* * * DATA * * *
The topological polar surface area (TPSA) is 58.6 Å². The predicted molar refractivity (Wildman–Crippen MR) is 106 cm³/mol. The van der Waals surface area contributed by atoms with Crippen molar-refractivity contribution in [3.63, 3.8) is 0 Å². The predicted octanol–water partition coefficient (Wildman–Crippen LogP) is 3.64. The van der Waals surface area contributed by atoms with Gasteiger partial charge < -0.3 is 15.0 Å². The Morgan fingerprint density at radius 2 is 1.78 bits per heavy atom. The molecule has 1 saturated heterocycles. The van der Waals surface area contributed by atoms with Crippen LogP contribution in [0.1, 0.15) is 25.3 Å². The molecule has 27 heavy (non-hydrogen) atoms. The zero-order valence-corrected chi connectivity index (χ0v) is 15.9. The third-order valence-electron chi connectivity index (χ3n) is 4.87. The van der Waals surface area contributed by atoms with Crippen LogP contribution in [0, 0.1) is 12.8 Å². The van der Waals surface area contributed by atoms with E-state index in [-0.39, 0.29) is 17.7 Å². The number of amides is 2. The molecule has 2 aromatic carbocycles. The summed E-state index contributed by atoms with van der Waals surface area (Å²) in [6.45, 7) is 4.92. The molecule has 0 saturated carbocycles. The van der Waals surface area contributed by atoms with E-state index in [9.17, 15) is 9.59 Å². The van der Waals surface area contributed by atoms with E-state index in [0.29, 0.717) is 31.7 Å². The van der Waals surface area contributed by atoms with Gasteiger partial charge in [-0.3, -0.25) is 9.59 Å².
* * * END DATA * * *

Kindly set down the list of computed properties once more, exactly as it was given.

The topological polar surface area (TPSA) is 58.6 Å². The predicted molar refractivity (Wildman–Crippen MR) is 106 cm³/mol. The van der Waals surface area contributed by atoms with Crippen molar-refractivity contribution in [3.63, 3.8) is 0 Å². The predicted octanol–water partition coefficient (Wildman–Crippen LogP) is 3.64. The van der Waals surface area contributed by atoms with Gasteiger partial charge < -0.3 is 15.0 Å². The Morgan fingerprint density at radius 2 is 1.78 bits per heavy atom. The molecule has 1 saturated heterocycles. The van der Waals surface area contributed by atoms with Crippen LogP contribution in [0.1, 0.15) is 25.3 Å². The molecule has 27 heavy (non-hydrogen) atoms. The zero-order valence-corrected chi connectivity index (χ0v) is 15.9. The third-order valence-electron chi connectivity index (χ3n) is 4.87. The van der Waals surface area contributed by atoms with Crippen LogP contribution in [0, 0.1) is 12.8 Å². The van der Waals surface area contributed by atoms with E-state index in [-0.39, 0.29) is 17.7 Å². The number of amides is 2. The molecule has 2 aromatic carbocycles. The summed E-state index contributed by atoms with van der Waals surface area (Å²) in [6.45, 7) is 4.92. The molecule has 0 saturated carbocycles. The van der Waals surface area contributed by atoms with E-state index in [9.17, 15) is 9.59 Å². The van der Waals surface area contributed by atoms with E-state index in [0.29, 0.717) is 31.7 Å². The van der Waals surface area contributed by atoms with Gasteiger partial charge in [-0.3, -0.25) is 9.59 Å².